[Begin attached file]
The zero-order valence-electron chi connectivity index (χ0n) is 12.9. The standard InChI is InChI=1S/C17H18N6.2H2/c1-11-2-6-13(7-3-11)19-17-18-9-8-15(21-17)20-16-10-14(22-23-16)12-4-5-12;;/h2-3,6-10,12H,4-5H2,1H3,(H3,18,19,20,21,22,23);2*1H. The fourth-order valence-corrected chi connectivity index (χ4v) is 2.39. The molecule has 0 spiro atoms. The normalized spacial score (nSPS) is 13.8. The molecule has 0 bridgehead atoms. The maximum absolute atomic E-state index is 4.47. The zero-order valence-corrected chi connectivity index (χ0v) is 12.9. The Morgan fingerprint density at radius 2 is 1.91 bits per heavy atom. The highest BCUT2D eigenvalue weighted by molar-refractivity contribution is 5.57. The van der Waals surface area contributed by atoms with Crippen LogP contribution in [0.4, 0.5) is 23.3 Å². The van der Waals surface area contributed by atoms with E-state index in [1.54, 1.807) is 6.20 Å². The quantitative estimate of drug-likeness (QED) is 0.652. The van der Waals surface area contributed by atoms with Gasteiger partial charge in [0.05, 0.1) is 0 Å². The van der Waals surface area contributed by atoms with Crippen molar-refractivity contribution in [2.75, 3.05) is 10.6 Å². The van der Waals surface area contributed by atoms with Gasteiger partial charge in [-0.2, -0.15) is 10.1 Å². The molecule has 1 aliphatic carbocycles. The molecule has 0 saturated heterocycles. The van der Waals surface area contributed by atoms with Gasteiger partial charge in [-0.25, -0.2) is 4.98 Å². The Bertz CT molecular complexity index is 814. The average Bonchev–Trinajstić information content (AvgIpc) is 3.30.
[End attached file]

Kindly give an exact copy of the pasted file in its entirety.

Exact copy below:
The zero-order valence-electron chi connectivity index (χ0n) is 12.9. The standard InChI is InChI=1S/C17H18N6.2H2/c1-11-2-6-13(7-3-11)19-17-18-9-8-15(21-17)20-16-10-14(22-23-16)12-4-5-12;;/h2-3,6-10,12H,4-5H2,1H3,(H3,18,19,20,21,22,23);2*1H. The fourth-order valence-corrected chi connectivity index (χ4v) is 2.39. The molecule has 0 spiro atoms. The normalized spacial score (nSPS) is 13.8. The molecule has 0 bridgehead atoms. The maximum absolute atomic E-state index is 4.47. The zero-order valence-corrected chi connectivity index (χ0v) is 12.9. The Morgan fingerprint density at radius 2 is 1.91 bits per heavy atom. The highest BCUT2D eigenvalue weighted by molar-refractivity contribution is 5.57. The van der Waals surface area contributed by atoms with Crippen LogP contribution in [0.4, 0.5) is 23.3 Å². The van der Waals surface area contributed by atoms with E-state index in [1.54, 1.807) is 6.20 Å². The quantitative estimate of drug-likeness (QED) is 0.652. The van der Waals surface area contributed by atoms with Gasteiger partial charge in [0.05, 0.1) is 0 Å². The van der Waals surface area contributed by atoms with Crippen molar-refractivity contribution in [2.75, 3.05) is 10.6 Å². The van der Waals surface area contributed by atoms with Gasteiger partial charge in [-0.2, -0.15) is 10.1 Å². The molecule has 1 aliphatic carbocycles. The molecule has 0 saturated heterocycles. The van der Waals surface area contributed by atoms with Gasteiger partial charge in [-0.25, -0.2) is 4.98 Å². The Bertz CT molecular complexity index is 814. The average Bonchev–Trinajstić information content (AvgIpc) is 3.30.